The BRICS – a bloc of nations comprising Brazil, Russia, India, China and South Africa – meets next month in Brazil's capital for its annual summit. The idea of the "BRIC" grouping comes from a 2001 Goldman Sachs paper, which predicted that these rising economies, despite their major differences, would soon be among the world's largest, and that as a group they would command more global clout as a result. The idea took on a real-world structure in 2009, when Brazil, Russia, India and China began holding regular BRIC summits, and in 2010 they invited South Africa to join as well. But this vision of BRICS power hasn't necessarily materialized: China's share of global GDP has boomed – and India's growth has been significant, too. But the B, R, and S shares of the global economy have actually shrunk over the past 20 years. Here's a look at how these economies have fared since the idea of the BRICS was born.
The Business and Market Fair that recently took place in Sanzule, Ghana featured local crops, livestock and manufactured goods, thanks in part to the Livelihood Restoration Plan (LRP), one of Eni's initiatives to diversify the local economy. The LRP program provided training and support to start new businesses to approximately 1,400 people from 205 households, invigorating entrepreneurship in the community.
Russia's Vladimir Putin and Ukraine's Volodymyr Zelensky sat down yesterday with Germany's Angela Merkel and France's Emmanuel Macron for a meeting in the Elysée Palace in Paris for peace talks. This was the first-ever meeting between Putin, Russia's dominant political force since 2000, and Zelensky, who was a TV comedian at this time last year.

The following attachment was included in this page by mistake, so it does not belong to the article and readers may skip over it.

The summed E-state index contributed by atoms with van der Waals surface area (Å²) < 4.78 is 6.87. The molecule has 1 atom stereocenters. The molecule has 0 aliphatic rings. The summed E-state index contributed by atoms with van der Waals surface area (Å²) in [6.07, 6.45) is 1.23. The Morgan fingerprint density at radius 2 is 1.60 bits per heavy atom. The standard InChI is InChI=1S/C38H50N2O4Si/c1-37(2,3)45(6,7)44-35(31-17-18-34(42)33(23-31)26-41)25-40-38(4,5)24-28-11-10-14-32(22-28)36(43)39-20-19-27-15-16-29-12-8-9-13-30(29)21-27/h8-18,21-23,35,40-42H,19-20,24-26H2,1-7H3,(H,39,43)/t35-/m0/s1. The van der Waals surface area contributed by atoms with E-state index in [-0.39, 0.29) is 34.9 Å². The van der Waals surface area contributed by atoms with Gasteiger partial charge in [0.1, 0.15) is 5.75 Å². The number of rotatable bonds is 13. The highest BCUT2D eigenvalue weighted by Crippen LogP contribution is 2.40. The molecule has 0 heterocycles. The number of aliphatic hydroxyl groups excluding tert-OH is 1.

Fears that Putin would use Zelensky's inexperience to back him into a deal on Russian terms weren't realized, but the relationship between the two has only just begun.
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4: The World Anti-Doping Agency handed Russia a four-year ban from all major sporting events, precluding its participation in the Tokyo 2020 Olympics and Paralympics, and soccer's 2022 World Cup in Qatar. Russia has three weeks to appeal the ban, which its prime minister says is the result of "chronic anti-Russian hysteria."
Are we seeing the creation of a parallel universe for US and Chinese tech industries?
I think the answer is yes. In the past, US has dominated the world in technologies from P.C. operating systems, semiconductors, to servers, and even Internet. But ever since the rise of mobile technologies, China has really leveraged the large market with a huge amount of data and now is beginning to innovate and build great mobile apps on which there's a large amount of data being collected.